As family and relationships are important to Amta, she feels that emotional wellness and social wellness are very connected. She does not fret about relationships that are not perfect. “One time, a friend stopped talking to me. I knew something was wrong, but if she was not willing to talk about it, I just had to let it be. Pursuing the matter would have led to arguments and unhappiness. Then her in-law visited from Pakistan and invited me to their house for a meal. I hesitated; but in the end I went. We ate, we talked, and then we just picked up the friendship again. It was just a misunderstanding.”


“As we mature, if we are offended, we need to manage our emotions and learn to forgive. And if a situation is beyond our control, we have to learn to let go.”


Be Positive and Proactive


Whether it is mental, emotional or any other aspect of the seven wellness dimensions, Amta recommends that people adopt positive thinking. Positive thinking will impact a person’s total wellbeing.


“We can still look forward to fulfilling our dreams even as we age. Yes, we need to look forward to good things. Achieve something that you’ve always wanted to do. Your mind will be working on how to go about achieving your goal, and then you wouldn’t be focusing on your age. If a person is too ill to leave the house, even then, she can think about something that is useful or can make herself happy.”


“I watch documentaries about people. I am constantly amazed by their achievements. For example, I viewed a clip about a 90-year-old person planting pineapples. How inspirational for seniors! I am constantly learning, constantly adapting what I’ve learned to make it useful for me.”


“Never say ‘I’m tired, I can’t do it,’ and especially not ‘I’m too old, I can’t learn’. Get rid of such negative thinking! Role model for your family and friends that age is no barrier to learning and contributing. Then their families and friends will also be influenced and, thus, more and more people will adopt such positive thinking.”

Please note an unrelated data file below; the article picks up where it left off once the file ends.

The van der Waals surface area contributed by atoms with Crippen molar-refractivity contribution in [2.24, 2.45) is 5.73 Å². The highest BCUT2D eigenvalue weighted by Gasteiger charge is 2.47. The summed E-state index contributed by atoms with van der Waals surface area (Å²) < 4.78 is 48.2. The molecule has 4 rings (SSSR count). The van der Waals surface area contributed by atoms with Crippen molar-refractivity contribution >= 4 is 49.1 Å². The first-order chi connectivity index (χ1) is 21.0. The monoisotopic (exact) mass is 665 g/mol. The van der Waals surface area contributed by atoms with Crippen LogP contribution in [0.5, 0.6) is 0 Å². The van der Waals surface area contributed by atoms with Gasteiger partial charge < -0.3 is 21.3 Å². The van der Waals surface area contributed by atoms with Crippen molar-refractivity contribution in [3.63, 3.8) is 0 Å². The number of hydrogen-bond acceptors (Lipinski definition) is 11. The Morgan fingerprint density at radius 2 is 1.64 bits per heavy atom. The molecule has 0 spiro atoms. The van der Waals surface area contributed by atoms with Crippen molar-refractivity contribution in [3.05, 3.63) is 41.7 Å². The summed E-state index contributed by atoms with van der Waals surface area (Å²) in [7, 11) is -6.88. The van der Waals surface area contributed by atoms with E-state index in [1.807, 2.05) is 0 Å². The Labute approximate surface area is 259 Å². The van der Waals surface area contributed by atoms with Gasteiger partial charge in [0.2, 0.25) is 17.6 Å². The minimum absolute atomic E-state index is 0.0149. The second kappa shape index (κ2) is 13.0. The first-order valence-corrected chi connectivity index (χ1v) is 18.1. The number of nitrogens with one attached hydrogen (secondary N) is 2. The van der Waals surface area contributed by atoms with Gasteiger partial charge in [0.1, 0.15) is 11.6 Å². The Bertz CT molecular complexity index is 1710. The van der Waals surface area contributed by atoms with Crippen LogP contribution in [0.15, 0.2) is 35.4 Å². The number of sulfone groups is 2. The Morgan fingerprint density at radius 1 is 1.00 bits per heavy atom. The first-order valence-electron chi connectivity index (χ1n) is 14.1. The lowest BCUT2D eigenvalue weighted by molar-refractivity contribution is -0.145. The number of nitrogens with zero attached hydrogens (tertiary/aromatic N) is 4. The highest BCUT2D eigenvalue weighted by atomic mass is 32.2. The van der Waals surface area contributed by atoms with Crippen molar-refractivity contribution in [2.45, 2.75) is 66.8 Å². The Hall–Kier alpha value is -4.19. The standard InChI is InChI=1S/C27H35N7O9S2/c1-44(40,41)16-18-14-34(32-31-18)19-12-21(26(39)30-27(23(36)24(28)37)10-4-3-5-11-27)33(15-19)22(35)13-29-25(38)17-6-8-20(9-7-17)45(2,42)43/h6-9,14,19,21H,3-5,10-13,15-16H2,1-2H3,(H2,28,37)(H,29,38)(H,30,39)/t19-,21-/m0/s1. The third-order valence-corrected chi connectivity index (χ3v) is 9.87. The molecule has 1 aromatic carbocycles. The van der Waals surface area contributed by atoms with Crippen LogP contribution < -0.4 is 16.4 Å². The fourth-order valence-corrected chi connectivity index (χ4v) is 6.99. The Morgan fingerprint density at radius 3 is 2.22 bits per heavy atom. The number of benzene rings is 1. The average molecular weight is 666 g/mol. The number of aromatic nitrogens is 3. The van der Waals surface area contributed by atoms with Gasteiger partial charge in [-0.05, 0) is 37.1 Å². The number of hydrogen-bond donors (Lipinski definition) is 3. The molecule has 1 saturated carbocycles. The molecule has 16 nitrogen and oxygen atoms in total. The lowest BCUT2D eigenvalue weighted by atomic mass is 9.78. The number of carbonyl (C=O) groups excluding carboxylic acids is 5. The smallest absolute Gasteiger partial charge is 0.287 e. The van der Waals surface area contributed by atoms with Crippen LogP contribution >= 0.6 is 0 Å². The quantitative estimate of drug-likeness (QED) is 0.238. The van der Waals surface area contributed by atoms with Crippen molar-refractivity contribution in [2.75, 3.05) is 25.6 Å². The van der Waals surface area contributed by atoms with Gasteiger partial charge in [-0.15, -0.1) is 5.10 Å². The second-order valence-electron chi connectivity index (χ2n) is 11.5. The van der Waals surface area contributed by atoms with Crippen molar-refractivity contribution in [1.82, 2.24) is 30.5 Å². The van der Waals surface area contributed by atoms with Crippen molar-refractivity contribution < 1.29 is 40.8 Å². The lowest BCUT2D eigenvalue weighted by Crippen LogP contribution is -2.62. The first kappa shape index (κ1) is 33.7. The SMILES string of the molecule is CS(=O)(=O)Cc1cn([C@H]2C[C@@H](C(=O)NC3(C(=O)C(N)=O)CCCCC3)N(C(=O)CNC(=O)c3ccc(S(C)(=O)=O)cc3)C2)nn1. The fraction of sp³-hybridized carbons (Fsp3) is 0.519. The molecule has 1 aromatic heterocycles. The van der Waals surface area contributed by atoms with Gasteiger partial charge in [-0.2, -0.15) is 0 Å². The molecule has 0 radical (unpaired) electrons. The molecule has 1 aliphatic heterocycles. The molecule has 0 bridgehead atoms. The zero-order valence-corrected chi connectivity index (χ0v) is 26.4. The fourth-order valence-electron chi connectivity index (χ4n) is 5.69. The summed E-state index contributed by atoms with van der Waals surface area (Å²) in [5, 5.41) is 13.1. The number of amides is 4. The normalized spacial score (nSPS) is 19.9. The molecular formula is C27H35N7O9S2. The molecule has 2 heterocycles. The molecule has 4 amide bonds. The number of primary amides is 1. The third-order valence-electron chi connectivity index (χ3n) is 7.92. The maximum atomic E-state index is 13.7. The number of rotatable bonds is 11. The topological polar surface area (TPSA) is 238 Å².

To the younger folks, Amta implores, “Believe you can age well. Start preparing today. One key aspect is to set time to read and think about things. When you do that, you will cultivate a strong sense of ethical mind – to know what is right and wrong. Then take courage and do what is right based on your conviction. You’ll find life meaning when you live with convictions.”


Amta is a living testimony of what positive thinking can do to a person. She is energetic and focused when she interacts with people. Her face is wreathed in smiles and she reaches out to warmly connect with her company with little touches on the arms and shoulders. People conversing with her become infected by her inspirational words and energy. It is hard to remember that Amta is 81-years-old, but when her age is recalled, it inspires her friends and acquaintances to say, “If Amta can do it, I can do it too.”


“Age is just a number. Your whole being and your potential to do new things should be not be dictated by age. When you tell yourself, ‘I can do it’, somehow you’ll find new strength and purpose to live each new day well. Believe you can!” Amta urges.


Source: The Better Me - Third Ager and Loving It!